, Dubai Marina , Dubai, UAE

04-3627955

0 stars - based on 0 reviews

European Restaurants, Seafood Restaurants


, Bur Dubai , Dubai, UAE

04-3939001

0 stars - based on 0 reviews

Seafood Restaurants


Fish Market , Mina Road , Abu Dhabi, UAE

02-6732266

0 stars - based on 0 reviews

Arabic Restaurants, Lebanese Restaurants, Seafood Restaurants


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Non-Veg

Burj Al Arab , Jumeirah , Dubai, UAE

04-3017600

0 stars - based on 0 reviews

Seafood Restaurants


Near Nasa Cargo, Opposite Airlink Intl , Cargo Village , Dubai, UAE

04-2826264

0 stars - based on 0 reviews

Seafood Restaurants


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Non-Veg

Opposite Al Majaz Park , Al Wahda , Sharjah, UAE

06-5599554

0 stars - based on 0 reviews

Seafood Restaurants


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Non-Veg

Abu Dhabi Co-op building,Near Al Noor Hospital , Khalifa Street , Abu Dhabi, UAE

02-6277204

0 stars - based on 0 reviews

Seafood Restaurants


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Non-Veg

, King Faisal Street , Sharjah, UAE

06-5724417

0 stars - based on 0 reviews

Seafood Restaurants


Near Marks & Spencer, Salahuddin Road , Deira , Dubai, UAE

04-2271803

0 stars - based on 0 reviews

Seafood Restaurants


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Non-Veg

Near Saravana Bhavan Rest , King Faisal Street , Sharjah, UAE

06-5724417

0 stars - based on 0 reviews

Seafood Restaurants


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Non-Veg

Page 1 of 8

Seafood Restaurants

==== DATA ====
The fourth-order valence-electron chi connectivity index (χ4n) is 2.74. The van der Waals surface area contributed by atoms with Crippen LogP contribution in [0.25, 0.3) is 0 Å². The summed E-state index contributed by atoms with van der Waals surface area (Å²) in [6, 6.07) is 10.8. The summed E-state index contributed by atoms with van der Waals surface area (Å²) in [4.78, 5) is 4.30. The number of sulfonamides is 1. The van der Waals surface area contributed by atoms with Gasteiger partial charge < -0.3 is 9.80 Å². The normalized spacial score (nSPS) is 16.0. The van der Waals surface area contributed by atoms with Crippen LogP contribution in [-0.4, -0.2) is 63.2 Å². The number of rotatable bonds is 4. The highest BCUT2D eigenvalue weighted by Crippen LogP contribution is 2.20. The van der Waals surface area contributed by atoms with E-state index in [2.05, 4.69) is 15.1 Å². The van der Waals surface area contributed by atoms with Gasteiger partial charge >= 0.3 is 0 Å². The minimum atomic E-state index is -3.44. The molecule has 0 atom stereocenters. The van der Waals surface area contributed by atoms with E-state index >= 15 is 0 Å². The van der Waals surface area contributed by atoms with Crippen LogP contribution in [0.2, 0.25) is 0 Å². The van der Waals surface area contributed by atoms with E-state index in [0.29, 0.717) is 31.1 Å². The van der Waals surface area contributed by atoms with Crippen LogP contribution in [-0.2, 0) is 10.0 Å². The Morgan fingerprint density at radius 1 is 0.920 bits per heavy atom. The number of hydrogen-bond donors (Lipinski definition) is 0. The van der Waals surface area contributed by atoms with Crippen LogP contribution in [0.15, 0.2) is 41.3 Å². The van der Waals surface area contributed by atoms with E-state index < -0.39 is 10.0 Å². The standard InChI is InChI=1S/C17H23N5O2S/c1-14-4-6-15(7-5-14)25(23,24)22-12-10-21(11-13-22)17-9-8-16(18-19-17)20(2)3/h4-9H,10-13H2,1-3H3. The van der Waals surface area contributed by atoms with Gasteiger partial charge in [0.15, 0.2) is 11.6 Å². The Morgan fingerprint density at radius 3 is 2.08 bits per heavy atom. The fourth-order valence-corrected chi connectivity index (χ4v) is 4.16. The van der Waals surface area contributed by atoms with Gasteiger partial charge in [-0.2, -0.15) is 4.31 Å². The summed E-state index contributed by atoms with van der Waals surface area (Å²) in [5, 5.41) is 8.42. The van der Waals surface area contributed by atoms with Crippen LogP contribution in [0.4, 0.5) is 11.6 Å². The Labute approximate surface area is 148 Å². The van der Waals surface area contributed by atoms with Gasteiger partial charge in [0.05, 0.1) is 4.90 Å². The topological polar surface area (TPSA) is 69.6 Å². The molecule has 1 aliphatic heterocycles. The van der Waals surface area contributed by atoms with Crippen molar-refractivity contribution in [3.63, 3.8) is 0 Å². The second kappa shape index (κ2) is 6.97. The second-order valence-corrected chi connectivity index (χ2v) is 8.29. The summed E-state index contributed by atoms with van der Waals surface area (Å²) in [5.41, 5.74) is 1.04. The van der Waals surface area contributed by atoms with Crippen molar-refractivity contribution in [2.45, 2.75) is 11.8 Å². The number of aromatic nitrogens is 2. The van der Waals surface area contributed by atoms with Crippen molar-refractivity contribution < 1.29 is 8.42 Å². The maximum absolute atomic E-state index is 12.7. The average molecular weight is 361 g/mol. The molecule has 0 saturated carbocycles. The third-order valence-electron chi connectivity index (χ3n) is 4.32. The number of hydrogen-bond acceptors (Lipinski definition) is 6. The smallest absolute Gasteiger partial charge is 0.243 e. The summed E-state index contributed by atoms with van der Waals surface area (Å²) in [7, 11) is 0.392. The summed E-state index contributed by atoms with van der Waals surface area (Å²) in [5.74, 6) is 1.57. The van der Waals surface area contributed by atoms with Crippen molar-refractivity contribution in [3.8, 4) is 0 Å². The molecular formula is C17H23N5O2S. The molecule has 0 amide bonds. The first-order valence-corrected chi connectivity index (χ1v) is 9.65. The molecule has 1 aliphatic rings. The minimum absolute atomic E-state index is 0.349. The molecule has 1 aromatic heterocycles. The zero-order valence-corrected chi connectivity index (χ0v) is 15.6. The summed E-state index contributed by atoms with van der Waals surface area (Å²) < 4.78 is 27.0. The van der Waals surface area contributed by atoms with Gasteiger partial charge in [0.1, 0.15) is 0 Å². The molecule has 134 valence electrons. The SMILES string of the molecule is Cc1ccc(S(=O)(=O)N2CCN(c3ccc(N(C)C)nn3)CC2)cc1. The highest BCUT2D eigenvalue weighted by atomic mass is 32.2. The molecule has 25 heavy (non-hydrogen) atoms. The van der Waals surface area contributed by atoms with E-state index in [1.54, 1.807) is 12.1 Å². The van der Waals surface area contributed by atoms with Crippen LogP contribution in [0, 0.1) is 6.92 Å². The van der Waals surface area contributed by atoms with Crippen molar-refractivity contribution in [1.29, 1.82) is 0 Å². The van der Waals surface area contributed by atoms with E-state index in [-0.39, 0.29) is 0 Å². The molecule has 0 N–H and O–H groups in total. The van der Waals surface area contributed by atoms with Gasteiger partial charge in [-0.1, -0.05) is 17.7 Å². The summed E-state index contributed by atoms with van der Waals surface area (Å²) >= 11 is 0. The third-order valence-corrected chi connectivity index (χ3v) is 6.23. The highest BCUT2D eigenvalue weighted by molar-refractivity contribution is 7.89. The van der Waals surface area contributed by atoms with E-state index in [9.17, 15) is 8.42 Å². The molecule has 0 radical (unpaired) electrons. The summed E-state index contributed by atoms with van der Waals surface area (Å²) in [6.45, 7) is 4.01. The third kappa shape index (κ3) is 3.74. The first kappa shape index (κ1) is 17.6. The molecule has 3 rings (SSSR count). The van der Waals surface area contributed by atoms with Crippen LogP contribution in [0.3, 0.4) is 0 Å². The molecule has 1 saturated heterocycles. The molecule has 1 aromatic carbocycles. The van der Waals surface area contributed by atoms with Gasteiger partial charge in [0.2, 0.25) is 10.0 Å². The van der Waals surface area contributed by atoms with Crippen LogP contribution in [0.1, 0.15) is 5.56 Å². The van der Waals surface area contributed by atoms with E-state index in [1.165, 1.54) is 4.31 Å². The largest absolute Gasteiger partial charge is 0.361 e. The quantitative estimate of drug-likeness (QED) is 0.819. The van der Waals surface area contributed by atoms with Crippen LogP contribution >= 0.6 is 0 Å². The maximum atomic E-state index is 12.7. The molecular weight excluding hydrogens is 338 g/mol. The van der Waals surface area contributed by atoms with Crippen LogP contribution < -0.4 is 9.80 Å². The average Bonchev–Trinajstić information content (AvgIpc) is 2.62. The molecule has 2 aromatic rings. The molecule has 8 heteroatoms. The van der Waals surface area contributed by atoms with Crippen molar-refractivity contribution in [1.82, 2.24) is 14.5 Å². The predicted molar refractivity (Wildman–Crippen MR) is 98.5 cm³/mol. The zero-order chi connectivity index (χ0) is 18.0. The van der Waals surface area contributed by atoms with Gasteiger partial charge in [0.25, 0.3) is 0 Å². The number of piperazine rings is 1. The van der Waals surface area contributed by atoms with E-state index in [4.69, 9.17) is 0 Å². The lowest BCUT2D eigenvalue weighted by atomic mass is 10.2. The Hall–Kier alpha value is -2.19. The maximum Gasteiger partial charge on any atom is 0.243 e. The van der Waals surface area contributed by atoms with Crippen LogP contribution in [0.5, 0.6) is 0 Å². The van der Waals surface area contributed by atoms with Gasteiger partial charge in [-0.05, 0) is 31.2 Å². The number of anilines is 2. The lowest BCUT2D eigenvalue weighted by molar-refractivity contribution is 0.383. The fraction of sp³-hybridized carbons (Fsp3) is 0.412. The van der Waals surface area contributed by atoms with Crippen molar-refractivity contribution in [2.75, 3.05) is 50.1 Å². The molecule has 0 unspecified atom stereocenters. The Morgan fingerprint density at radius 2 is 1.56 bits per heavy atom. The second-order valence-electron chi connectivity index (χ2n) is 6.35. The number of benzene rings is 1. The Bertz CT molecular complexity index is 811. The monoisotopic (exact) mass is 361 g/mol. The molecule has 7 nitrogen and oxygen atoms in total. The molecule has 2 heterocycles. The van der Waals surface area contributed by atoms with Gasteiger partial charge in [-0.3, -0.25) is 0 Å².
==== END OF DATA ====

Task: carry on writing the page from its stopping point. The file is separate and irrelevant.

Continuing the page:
A vast majority of the world population lives in coastal regions. The populous in the coastal regions have always looked to the sea as a source of food. Since ancient times, man has been consuming fish from the sea and other water bodies and seafood is often a healthy and staple part of the diets of many regions and cuisines. Seafood is consumed all over the world; it offers the world’‘s prime source of high-quality protein: 14–16% of the animal protein consumed world-wide; over one billion people rely on seafood as their primary source of animal protein. Fish is among the most common food allergens. Iceland, Japan, and Portugal are the greatest consumers of seafood per capita in the world. It is recommended by dieticians all over the world that at least two portions of seafood should be consumed each week, one of which should be oil-rich. There are many different types of seafood available around the coastal areas. Oil-rich fish such as mackerel or herring are rich in long chain Omega-3 oils. These oils are found in every cell of the human body, and are required for human biological functions such as brain functionality. Whitefish such as haddock and cod are very low in fat and calories which, combined with oily fish rich in Omega-3 such as mackerel, sardines, fresh tuna, salmon and trout, can help to protect against coronary heart disease, as well as helping to develop strong bones and teeth. Shellfish are particularly rich in zinc, which is essential for healthy skin and muscles as well as fertility. While most cuisines include seafood, one of the major cuisines that are almost entirely based on seafood is the Japanese cuisine. The seafood of the cuisine includes: Finned fish, Marine mammals, Shellfish, Crab or kani, Roe, Processed seafood, and seaweed. As Japan is an island nation, its people eat a lot of seafood. Meat-eating has been rare until fairly recently due to restrictions of Buddhism. Nevertheless, strictly vegetarian food is rare since even vegetable dishes are flavored with the ubiquitous dashi stock, usually made with katsuobushi which are dried skipjack tuna flakes. An exception is shojin ryori, vegetarian dishes developed by Buddhist monks. However, the advertised shojin ryori at public eating places includes some non-vegetarian elements. Seafood is generally considered to be any form of marine life regarded as food by humans. Seafoods include fish, molluscs like octopus and shellfish, crustaceans like shrimp and lobster, and echinoderms like sea cucumber and sea urchins. Edible sea plants, such as some seaweed and microalgae, are also seafood, and are extensively eaten around the world, particularly in Asia. In North America, though not usually in the United Kingdom, the term seafood is also applied also to fresh water organisms eaten by humans, so all edible aquatic life may be referred to as seafood. The collecting of wild seafood is known as fishing and the cultivation and farming of seafood is known as aquaculture, mariculture, or in the case of fish, fish farming. Seafood is often distinct from meat, though it is still animal and is excluded in a strict vegetarian diet. Seafood is a significant foundation of protein in many diets around the world, specifically in coastal areas. There are over 32,000 species of fish, making them the most varied group of vertebrates. Nevertheless, only a small amount of species are usually eaten as food fish. The principal food fish species groups are: Catfish, Clam, Anchovy, Crab, Eel, Carp, Herring, Cod, Haddock, Lobster, Salmon, Sardine, Scad, Snapper, Tilapia, Trout, Mackerel, Halibut, and Tuna. Other food species are: Basa, Kingfish, John Dory, Bluefish, Bombay duck, Bass, Black cod or Sablefish, Bream, Brill, Butter fish, Dorade, Flounder, Blowfish, Dogfish, Lingcod, Mahi Mahi, Monkfish, Mullet, Grouper, Lamprey, Orange roughy, Pike, Pollock, Patagonian toothfish which is also called Chilean sea bass, Pomfret, Sablefish, Sanddab, Pompano, Sea bass, Sturgeon, Surimi, Shark, Tilefish, Turbot, Skate, Sole, Swordfish, Wahoo, Whitefish, and Whiting. Types of roe eaten as food are: Ikura or salmon roe, Caviar which is sturgeon roe, Kazunoko or herring roe, Masago which is Capelin roe, Lumpfish roe, Tobiko which is Flying-fish roe, and Shad roe. Shellfish food includes crustaceans and mollusks including: Crawfish, Lobster, Crab, Clam, Shrimp, Abalone, Cockle, Loco, Conch, Octopus, Cuttlefish, Mussel, Oyster, Snail, Periwinkle, Squid, and Scallop. Fish is a highly perishable product. The fishy smell of dead fish is due to the breakdown of amino acids into biogenic amines and ammonia. Live food fish are frequently transported in tanks at high expenditure for an international market that prefers its seafood killed directly before it is cooked. This procedure originally was started by Lindeye. Delivery of live fish without water is also being explored. While some seafood restaurants keep live fish in aquaria for display purposes or for cultural beliefs, the mainstream live fish are kept for dining customers. The live food fish trade in Hong Kong, for example, is estimated to have driven imports of live food fish to more than 15,000 tonnes in 2000. Worldwide sales that year were estimated at US$400 million, according to the World Resources Institute. If the cool chain has not been followed correctly, food products usually decay and become harmful afore to the validity date printed on the package. As the possible harm for a consumer when eating rotten fish is much larger than with other food products, the U.S. Food and Drug Administration (FDA) has introduced regulation in the USA necessitating the use of a time temperature indicator on certain fresh chilled seafood products. Seafoods can be readied in a diversity of ways. It can be uncooked or raw like sashimi. It can be cured by marinating like escabeche, pickling like pickled herring, or smoking like smoked salmon. Or it can be cooked by baking, frying like fish and chips, grilling, poaching like court-bouillon, or steaming. Many of the preservation techniques used in different cultures have since become needless but are still done for their subsequent taste and texture when consumed. Some common seafood dishes are: Bouillabaisse, Bokkoms, Ceviche, Crab stick, Sashimi, Seafood birdsnest, Curanto, Fish and chips, Crappit heid, Croquette, Fish ball, Kamaboko, Fishcake, Fishstick, Gefilte fish, Rakfisk, Remoulade, Fish slice, Fish chowder, Kipper, Poke (Hawaii), Pompano en Papillote, Lox, Paella, Quenelles Lyonnaises, Rissole, Smoked salmon, Soused herring, Stargazy pie, Surimi, Cioppino, Bourdeto, Surströmming, Sushi, and Tuna fish sandwich.